Mike Heritage FFF MCI UK

Fly casting and talking fly casting bollox

Utter Codswallop

All of us who have practiced our casting have heard and seen written the comment, by those who don’t practice usually, that you don’t need to cast far to catch fish. A true enough statement in itself but totally misleading. No, you don’t have to cast far, you do, however, need some modicum of casting ability. You need accuracy, line control and rod control as a minimum. Some decent gear and a balanced outfit would also help.

 I was recently invited to help out with some instructing at an angling club event. I am not going to name them. I enjoyed the day and wouldn’t mind doing it again, plus, I don’t fancy being the target of a load of hate mail or put on someones hit list. Also, the club must have some inkling of the problems and organised the event to help. Well done them. The day included river craft, entomology and fly tying as well as fly casting. The whole thing was well run and everyone enjoyed themselves.

 My point is that, for a membership that specialises in river and stream fishing you would expect (or, I was expecting) that the majority would be able to hit a target at 20′ in their sleep. I left with impression that most of them would have been lucky to have had their fly even hit the water. There were one or two exceptions I admit, but they were exceptions, not the rule. The vast majority had no idea what a loop was, knew nothing about straight line path, had no concept of tracking, in fact, not a clue about flycasting. I know this sounds a bit harsh but it’s not, it’s a statement of fact.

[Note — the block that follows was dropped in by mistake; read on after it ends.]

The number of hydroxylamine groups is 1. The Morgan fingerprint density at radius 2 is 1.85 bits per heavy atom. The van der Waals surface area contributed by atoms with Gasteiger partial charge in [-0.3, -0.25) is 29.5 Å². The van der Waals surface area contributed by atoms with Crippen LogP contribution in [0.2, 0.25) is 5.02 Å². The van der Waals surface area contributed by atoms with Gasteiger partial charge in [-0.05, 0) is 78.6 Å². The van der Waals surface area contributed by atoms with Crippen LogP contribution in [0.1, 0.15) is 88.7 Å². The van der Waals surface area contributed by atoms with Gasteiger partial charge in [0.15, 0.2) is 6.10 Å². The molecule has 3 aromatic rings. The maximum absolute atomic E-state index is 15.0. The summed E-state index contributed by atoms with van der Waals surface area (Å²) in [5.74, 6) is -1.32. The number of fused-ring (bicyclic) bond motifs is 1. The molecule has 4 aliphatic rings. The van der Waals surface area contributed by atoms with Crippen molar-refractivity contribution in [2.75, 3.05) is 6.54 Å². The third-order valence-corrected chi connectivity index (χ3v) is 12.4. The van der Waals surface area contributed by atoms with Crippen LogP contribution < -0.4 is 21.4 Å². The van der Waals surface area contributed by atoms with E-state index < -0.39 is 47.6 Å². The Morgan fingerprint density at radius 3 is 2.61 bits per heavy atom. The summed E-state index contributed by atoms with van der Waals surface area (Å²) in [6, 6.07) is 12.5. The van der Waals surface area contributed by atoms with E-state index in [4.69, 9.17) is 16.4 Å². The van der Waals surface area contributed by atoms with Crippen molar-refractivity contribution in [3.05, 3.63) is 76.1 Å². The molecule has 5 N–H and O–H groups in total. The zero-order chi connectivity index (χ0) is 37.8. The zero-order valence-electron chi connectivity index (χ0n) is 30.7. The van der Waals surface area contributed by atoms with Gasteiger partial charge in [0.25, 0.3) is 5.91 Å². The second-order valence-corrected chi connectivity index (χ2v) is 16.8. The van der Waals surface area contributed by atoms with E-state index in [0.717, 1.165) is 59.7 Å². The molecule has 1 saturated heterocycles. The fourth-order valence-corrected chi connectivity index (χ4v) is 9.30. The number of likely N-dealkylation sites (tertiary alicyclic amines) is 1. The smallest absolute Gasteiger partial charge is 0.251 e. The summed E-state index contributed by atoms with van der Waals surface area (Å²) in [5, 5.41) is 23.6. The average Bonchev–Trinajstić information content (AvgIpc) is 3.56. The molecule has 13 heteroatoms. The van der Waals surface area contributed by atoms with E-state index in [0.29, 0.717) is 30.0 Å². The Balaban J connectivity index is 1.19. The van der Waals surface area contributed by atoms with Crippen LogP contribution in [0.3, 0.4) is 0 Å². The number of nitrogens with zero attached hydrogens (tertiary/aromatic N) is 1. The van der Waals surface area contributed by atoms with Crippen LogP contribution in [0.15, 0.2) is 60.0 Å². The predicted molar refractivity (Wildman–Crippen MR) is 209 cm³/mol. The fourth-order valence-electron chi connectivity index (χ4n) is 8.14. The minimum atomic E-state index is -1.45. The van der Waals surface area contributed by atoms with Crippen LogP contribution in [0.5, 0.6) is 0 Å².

I presume these people catch fish though how I don’t know. Perhaps they only fish duffers fortnight, when the Mayfly are up and the trout are suicidal and give the rest of the year a miss.

 If they would put some real effort in learning to cast properly their enjoyment would increase ten fold and their anxiety levels would plummet because you can’t tell me that they are not anxious every time they have to make a cast.

 One of my exceptions was a gentleman who made his own cane rods. He had brought his latest one along. He was in one of my groups and asked me to cast it. Cane is totally different to cast than modern rods, you really have to allow the rod to do most of the work. After a couple of casts to get the feel I was managing to put a really sweet line out and the gentleman was as chuffed as little mint balls to see it cast so nicely. When he cast it I could see he wasn’t as smooth as you really need to be with cane and I suggested he relax his grip to dampen the tip oscillation he was getting. The smile on his face when he suddenly got the feel of smooth casting made my day. He was an exception though.

 So, if someone tells you he doesn’t have to cast far to catch fish they are really telling you that they can’t cast for toffee and only fish for two weeks a year, use gear their granddad gave them and have a tobacco tin full of rusty flies.

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April 30, 2010 - Posted by | fly casting, Fly Fishing, Fly tying, Flycasting instruction, Mike Heritage, Rods

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